US: Samara, the latest venture launched by Airbnb co-founder Joe Gebbia which adds small homes to people’s backyards through its Backyard product, has secured $41 million in a Series A funding round.
The round was led by venture capital firm Thrive Capital, with participation from a number of investors including 8VC, General Catalyst, New Legacy, SV Angels and Dell Technologies founder Michael Dell. Fellow Airbnb co-founders, Brian Chesky and Nathan Blecharczyk, also contributed to the round.
Having started out as a blue sky product R&D team within Airbnb with the purpose of thinking critically about the future of living back in 2016, Samara launched by spinning out of Airbnb to become an independent company last spring. It is jointly funded by Gebbia and Mike McNamara, a former CEO of international product development firm Flex.
Samara will utilise the investment to expand its operations, including everything from manufacturing to marketing and research and development, according to Gebbia.
Backyard is designed to be a transformational, flexible dwelling, offering clean and timeless design and customisable floor plans and colours that complements one’s main home. Through its multi-use flexible layouts, Backyard can change in purpose and evolve with consumers’ lives, helping those who are seeking to expand their family or those creating a new income stream through a rental space.
Initially, Backyard is launching in California as its inaugural market, with thought given to the imminent housing crisis and rapidly increasing cost of living in the state. With regulations already in place to facilitate the densification of the state, California will allow Samara to have an immediate impact on people’s lives because accessory dwelling units [ADUs] are now considered a homeowner’s right by law.
With solar energy offsetting, additional living space, the ability to create new revenue streams through rental and more, a Backyard unit can significantly increase a property’s worth while allowing residents to optimise the space outside of their primary home.
Through the Backyard product, Samara is setting out to improve the way in which we live, starting by holistically reimagining the home. The brand design products are a way of aspiring to a “brighter future, balancing beauty, sustainability and simplicity”, according to its team, and the offerings consisting of both studio and one-bedroom units are being precision-built using “highly durable, environmentally-considerate” materials that are not readily available to most builders.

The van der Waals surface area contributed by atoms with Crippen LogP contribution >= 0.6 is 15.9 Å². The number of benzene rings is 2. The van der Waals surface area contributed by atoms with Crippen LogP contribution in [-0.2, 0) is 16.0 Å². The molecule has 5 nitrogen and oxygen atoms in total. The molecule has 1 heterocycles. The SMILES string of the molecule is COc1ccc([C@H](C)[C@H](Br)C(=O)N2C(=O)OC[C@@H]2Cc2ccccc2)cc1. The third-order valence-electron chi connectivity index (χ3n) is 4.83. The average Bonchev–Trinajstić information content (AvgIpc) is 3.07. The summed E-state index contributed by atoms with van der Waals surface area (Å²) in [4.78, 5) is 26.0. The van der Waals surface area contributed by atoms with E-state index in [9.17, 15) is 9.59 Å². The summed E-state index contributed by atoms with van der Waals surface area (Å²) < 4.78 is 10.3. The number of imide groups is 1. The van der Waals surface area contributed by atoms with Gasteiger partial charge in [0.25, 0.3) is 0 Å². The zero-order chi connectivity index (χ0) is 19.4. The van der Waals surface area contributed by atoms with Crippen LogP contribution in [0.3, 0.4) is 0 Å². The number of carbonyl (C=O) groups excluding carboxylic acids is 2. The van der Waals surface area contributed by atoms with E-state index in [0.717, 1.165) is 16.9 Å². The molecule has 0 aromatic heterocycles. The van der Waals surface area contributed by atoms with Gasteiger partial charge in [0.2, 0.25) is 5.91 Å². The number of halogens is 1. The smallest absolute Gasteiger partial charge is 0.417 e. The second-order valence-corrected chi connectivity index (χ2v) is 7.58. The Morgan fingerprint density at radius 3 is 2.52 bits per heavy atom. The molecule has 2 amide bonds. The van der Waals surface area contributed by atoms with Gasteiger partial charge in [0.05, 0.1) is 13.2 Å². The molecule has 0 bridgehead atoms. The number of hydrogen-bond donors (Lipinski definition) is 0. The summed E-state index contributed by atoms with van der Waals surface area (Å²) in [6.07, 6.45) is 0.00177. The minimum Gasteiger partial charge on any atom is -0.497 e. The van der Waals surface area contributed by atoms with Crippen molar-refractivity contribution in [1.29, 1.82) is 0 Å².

Additionally, Samara will seamlessly manage the construction process from end-to-end, including surveying, permitting, unit fabrication and installation, ensuring Backyards unit are completed quickly, within budget, and with minimal disruption to consumers’ homes. Backyard dwellings are therefore designed to last a lifetime.
Gebbia, who stepped back from his full-time operating role at Airbnb last summer and was also named among IHM’s 2023 ‘Ones to watch in travel, hospitality and real estate’, told Fortune that Samara Backyard would be conducive to multigenerational living and hybrid / remote working trends: “Families across California that need space are looking for these solutions. We’re taking the same playbook that Airbnb brought to the travel space of ‘make it simple, make it easy for the consumer’.”
In contrast to the opposition against short-term rental platforms such as Airbnb and the growth of their operations, California is passing more legislation that eases the housing shortage and makes it easier to buy and sell ADUs like condos, while decreeing that each ADU must be sold separately from a property’s main residence.
Each Backyard unit currently ranges from 420 to 690 square feet and costs between $269,000 and $369,000. They are also constructed with a steel roof and a hardwood floor made out of engineered oak wood, and can either be connected to the electrical system of the main residence or run solely on their own solar panels.
In the future, Gebbia and McNamara hope to unveil more products and innovations for Samara, including units for varying climates and different regions. Backyard units are currently designed with warmer weather in mind and the co-founders also want to produce units that can effectively survive in hurricane-like weather, making it easier to expand into more states across the United States.
McNamara also told Fortune that Backyard units could potentially one day be installed side-by-side in recreational facilities near parks or as corporate housing to broaden their existing addressable market.